What’s Happening With the D Layer?

Some OVMRC readers, especially those who join the Pot Hole Net on Sunday mornings, will know that there’s been discussion on whether the 10 A.M. net start time is too late in the day considering that 80 metres starts to close up at around that time. The problem, it is thought, is that the D Layer, which is largely present as a result of solar UV radiation, is firmly established by the net start time so communication paths would be limited to ground wave only. Well, the discussion goes on, the net time has not changed, but after consistently seeing my TS-850 noise floor drop from S5 to S3 between 0900-1000 EDT, it led me to consider an experiment to find out just when the D Layer transitions from its day to night condition.

The setup was quite simple, just an SDR digitiser connected to my 80 metre dipole and running some software capable of snapping and storing the signal level on regular intervals. My setup had an SDRPlay RSP-2Pro digitiser and the complementary SDRUno software. The tricky part was to find a frequency slot somewhere in the 80 metre band that wouldn’t be disturbed too much by traffic or QRM, 3691.000 kHz. seemed to be ok, so I tuned there and let things run over one UTC day. Here’s the result:

Some supplementary information: RX mode = CW, Pre-detection BW = 500 Hz, equipment noise floor = -117 dBm. The three red diamond markers are: Ottawa Sunrise, Start of Pot Hole Net, Sunset.

The noise floor variation is rather obvious between day and night, as are the transition periods. There are a few rogue points during daylight hours which I attribute to the occasional QSO falling across the 500 Hz. test bandwidth. Even with occasional QRM, the trend is clear and there’s a few things to be learned from this:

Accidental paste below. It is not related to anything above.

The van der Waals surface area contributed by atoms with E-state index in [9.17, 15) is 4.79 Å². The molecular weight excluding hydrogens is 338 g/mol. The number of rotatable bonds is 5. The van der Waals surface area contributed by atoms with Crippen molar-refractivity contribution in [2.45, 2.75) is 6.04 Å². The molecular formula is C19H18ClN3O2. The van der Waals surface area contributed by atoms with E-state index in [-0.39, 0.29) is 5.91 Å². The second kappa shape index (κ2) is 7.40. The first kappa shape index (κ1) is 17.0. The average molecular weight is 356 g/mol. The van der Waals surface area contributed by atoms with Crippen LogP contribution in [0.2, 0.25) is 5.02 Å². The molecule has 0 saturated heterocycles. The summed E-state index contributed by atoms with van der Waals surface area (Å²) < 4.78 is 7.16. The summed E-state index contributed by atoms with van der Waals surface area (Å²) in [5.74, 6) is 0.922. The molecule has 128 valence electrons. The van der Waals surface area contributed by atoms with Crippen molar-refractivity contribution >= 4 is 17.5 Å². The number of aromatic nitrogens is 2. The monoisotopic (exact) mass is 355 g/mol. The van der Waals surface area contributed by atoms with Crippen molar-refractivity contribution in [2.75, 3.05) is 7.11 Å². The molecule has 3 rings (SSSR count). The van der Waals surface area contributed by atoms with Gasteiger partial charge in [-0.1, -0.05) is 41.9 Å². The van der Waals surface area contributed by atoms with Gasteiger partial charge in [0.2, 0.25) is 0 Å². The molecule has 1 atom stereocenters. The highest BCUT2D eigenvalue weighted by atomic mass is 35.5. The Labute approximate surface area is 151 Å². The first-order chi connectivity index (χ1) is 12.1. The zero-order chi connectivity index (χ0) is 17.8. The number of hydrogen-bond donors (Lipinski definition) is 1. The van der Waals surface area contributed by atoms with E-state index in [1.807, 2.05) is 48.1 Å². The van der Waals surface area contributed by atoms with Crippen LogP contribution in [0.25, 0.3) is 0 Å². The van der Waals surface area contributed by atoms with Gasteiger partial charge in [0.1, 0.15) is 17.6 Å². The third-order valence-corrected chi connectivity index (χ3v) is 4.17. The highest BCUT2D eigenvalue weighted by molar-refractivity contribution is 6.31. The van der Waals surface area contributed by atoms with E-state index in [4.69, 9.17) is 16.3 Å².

– The D Layer doesn’t start building until about 60 minutes after sunrise,
– The D Layer starts to dissipate about 90 minutes before sunset,
– The larger variation in noise at night suggests more varied noise sources and lightning being “visible” from a much larger area due to F layer NVIS and skip,
– Best DX on 80 m. might be expected between 5 hours after sunset and sunrise the next day.

I think that doing this kind of experiment at this part of the 11 year solar cycle is convenient, particularly as the present null between Cycle 24-25 is quite deep with solar flux levels below 70 and there being no, or very few and small sunspots, so the solar UV level may be more consistent among measurement sessions.

At any rate, these are some results and observations for your pleasure. I think I’m going to continue taking measurements once a month until July 2020 to further characterise this effect.